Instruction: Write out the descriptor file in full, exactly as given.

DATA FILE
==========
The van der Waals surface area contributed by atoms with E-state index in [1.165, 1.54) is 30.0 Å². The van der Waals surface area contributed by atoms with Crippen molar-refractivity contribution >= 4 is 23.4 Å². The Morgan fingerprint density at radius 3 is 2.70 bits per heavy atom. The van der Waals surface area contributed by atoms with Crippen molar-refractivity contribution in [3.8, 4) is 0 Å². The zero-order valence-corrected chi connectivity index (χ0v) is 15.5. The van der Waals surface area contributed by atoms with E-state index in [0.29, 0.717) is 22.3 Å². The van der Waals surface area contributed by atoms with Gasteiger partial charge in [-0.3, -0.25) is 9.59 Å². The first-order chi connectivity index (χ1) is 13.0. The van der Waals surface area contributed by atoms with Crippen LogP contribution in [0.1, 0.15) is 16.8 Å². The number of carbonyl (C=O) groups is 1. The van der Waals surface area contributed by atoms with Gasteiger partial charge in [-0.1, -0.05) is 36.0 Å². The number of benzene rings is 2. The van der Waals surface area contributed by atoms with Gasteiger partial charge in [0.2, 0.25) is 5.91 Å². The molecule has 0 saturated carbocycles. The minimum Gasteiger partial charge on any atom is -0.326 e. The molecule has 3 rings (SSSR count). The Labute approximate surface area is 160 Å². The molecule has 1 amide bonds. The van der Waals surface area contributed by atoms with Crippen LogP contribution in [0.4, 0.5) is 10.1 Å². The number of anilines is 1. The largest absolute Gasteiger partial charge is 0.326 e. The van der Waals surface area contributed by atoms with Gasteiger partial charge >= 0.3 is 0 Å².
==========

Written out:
The van der Waals surface area contributed by atoms with E-state index in [1.165, 1.54) is 30.0 Å². The van der Waals surface area contributed by atoms with Crippen molar-refractivity contribution >= 4 is 23.4 Å². The Morgan fingerprint density at radius 3 is 2.70 bits per heavy atom. The van der Waals surface area contributed by atoms with Crippen molar-refractivity contribution in [3.8, 4) is 0 Å². The zero-order valence-corrected chi connectivity index (χ0v) is 15.5. The van der Waals surface area contributed by atoms with E-state index in [0.29, 0.717) is 22.3 Å². The van der Waals surface area contributed by atoms with Gasteiger partial charge in [-0.3, -0.25) is 9.59 Å². The first-order chi connectivity index (χ1) is 13.0. The van der Waals surface area contributed by atoms with Crippen LogP contribution in [0.1, 0.15) is 16.8 Å². The number of carbonyl (C=O) groups is 1. The van der Waals surface area contributed by atoms with Gasteiger partial charge in [-0.1, -0.05) is 36.0 Å². The number of benzene rings is 2. The van der Waals surface area contributed by atoms with Gasteiger partial charge in [0.2, 0.25) is 5.91 Å². The molecule has 0 saturated carbocycles. The minimum Gasteiger partial charge on any atom is -0.326 e. The molecule has 3 rings (SSSR count). The Labute approximate surface area is 160 Å². The molecule has 1 amide bonds. The van der Waals surface area contributed by atoms with Crippen LogP contribution in [0.4, 0.5) is 10.1 Å². The number of anilines is 1. The largest absolute Gasteiger partial charge is 0.326 e. The van der Waals surface area contributed by atoms with Gasteiger partial charge >= 0.3 is 0 Å².